With the Canadian income tax deadline behind us, those who, for whatever reason, chose not to file this year (or any past year) may be thinking that it is too late and that there is no real urgency to file now. Many people don’t file their annual tax returns because they know that they will owe money that they do not have (so why tell on yourself?) or because they made income that they don’t want to report. Regardless of your situation, if you have failed to file your 2012 income tax return beware – Canada Revenue Agency (CRA) simply completes a notional assessment (CRA tax assessment) on those individuals who have not filed their returns.

What is a notional assessment, commonly known as an involuntary CRA tax assessment? This is when you have not filed your tax returns and CRA arbitrarily completes a tax assessment on your behalf. This means that they will estimate (guess) your income and file your tax return for you. The CRA does not prepare the return in your best interests.  If you are notionally assessed as owing, your tax debt, along with interest and penalties, will be applied retroactively, and CRA will attempt, through all their various means, to collect the money from you.

If you are late filing your tax returns, how does CRA conduct an arbitrary or notional tax assessment? A prime example is your client being audited. Any payment to you will be found during the audit, and CRA may assess you as a result. If you work as a subcontractor, the contractor who pays you will file a tax slip indicating the income they paid you for the year (if you are not being paid in the name of a business). If a builder or homeowner pays you for a side job by cheque, and you don’t report that payment, the homeowner may claim it on their tax return. If CRA asks them for the receipt or invoice to support their expense the dots will then connect back to you.  CRA auditors are experts at looking for and connecting these dots.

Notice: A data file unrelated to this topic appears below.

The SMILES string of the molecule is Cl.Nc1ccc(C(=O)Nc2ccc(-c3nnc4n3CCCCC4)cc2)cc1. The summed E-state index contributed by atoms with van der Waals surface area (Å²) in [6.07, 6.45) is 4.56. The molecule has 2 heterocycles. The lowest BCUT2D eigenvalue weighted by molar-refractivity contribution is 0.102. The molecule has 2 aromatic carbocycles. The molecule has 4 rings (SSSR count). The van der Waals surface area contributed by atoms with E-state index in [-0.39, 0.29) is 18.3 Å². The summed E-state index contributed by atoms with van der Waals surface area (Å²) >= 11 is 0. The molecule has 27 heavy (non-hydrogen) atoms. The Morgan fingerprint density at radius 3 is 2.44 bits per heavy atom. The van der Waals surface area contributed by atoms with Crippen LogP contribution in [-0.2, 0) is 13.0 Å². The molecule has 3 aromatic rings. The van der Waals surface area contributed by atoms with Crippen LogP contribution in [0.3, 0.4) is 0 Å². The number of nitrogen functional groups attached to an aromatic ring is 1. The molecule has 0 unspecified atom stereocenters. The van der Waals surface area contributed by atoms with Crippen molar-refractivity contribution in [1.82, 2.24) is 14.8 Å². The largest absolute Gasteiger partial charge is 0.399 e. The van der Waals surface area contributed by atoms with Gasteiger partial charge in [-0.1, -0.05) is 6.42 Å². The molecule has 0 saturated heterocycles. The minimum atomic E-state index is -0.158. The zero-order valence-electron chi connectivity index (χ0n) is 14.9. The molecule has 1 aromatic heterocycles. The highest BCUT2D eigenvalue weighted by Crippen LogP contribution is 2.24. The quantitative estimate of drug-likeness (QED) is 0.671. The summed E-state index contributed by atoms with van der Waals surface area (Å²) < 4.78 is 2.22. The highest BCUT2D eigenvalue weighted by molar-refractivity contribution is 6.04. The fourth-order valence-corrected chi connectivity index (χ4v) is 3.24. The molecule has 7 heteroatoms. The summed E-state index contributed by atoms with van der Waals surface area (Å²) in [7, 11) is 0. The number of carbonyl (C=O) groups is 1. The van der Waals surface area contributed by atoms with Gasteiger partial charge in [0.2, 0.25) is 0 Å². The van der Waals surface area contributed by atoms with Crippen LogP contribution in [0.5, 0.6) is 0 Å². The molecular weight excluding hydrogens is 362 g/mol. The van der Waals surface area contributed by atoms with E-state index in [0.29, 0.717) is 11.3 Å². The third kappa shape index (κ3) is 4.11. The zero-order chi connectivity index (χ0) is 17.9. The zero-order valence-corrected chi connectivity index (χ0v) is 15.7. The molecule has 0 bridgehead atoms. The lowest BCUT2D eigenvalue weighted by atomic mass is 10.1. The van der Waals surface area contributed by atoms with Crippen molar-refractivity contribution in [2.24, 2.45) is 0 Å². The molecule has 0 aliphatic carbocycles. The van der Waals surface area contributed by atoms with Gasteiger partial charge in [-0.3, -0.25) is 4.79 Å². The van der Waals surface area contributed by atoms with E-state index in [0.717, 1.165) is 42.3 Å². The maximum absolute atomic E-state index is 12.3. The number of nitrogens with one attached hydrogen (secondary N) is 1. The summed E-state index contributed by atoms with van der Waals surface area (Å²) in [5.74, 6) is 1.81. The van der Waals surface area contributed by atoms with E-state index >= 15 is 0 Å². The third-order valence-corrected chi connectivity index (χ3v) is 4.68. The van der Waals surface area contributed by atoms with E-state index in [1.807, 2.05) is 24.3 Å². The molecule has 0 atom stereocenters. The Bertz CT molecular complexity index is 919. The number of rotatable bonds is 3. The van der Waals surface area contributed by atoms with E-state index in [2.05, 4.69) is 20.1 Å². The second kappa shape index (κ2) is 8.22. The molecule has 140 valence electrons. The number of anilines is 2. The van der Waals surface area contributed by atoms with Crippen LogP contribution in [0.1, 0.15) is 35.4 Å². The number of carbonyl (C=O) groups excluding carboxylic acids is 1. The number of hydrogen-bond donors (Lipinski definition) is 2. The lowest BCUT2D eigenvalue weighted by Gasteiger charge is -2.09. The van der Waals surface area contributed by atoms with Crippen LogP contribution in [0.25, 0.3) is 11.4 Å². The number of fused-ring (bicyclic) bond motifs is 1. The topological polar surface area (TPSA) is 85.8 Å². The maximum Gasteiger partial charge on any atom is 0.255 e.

Tax slips may have been filed by someone else or calls may have been made to the CRA Snitch Line, meaning the government often becomes aware of your unreported income and that leads to involuntary CRA tax assessments. It does not matter why you failed to report all of your income, whether because you were unaware that you were required to or because you were trying to buy time because you didn’t have the money to pay. The CRA Snitch Line is often used as a revenge or spite site for unreported income, a very common occurrence, especially with ex-spouses or ex-business partners. In both of these scenarios a CRA tax assessment could ensue, or worse, an audit or investigation could begin.

Once you have been notionally assessed, you need to (re-)file your returns voluntarily and right away. This may result in less debt owing. If you operate a business you may not be eligible to claim input tax credits for HST on tax years older than 4 years, so time is of the essence.  It is also a good idea to retain professional representation, especially if you feel that the CRA tax assessment is incorrect. It is never a good idea to try to negotiate with CRA directly, as they will attempt to obtain information from you which can be used against you in the future.

If you have been sent a notional assessment it is important to act quickly rather than ignoring the involuntary CRA tax assessment. A tax professional that can negotiate on your behalf and help you navigate the entire process is a great way to keep yourself protected.

If you are dealing with a notional assessment (involuntary CRA tax assessment) and need help, please contact Tax Solutions Canada by calling 1-888-868-1400 or visit us online at www.taxsolutionscanada.com.

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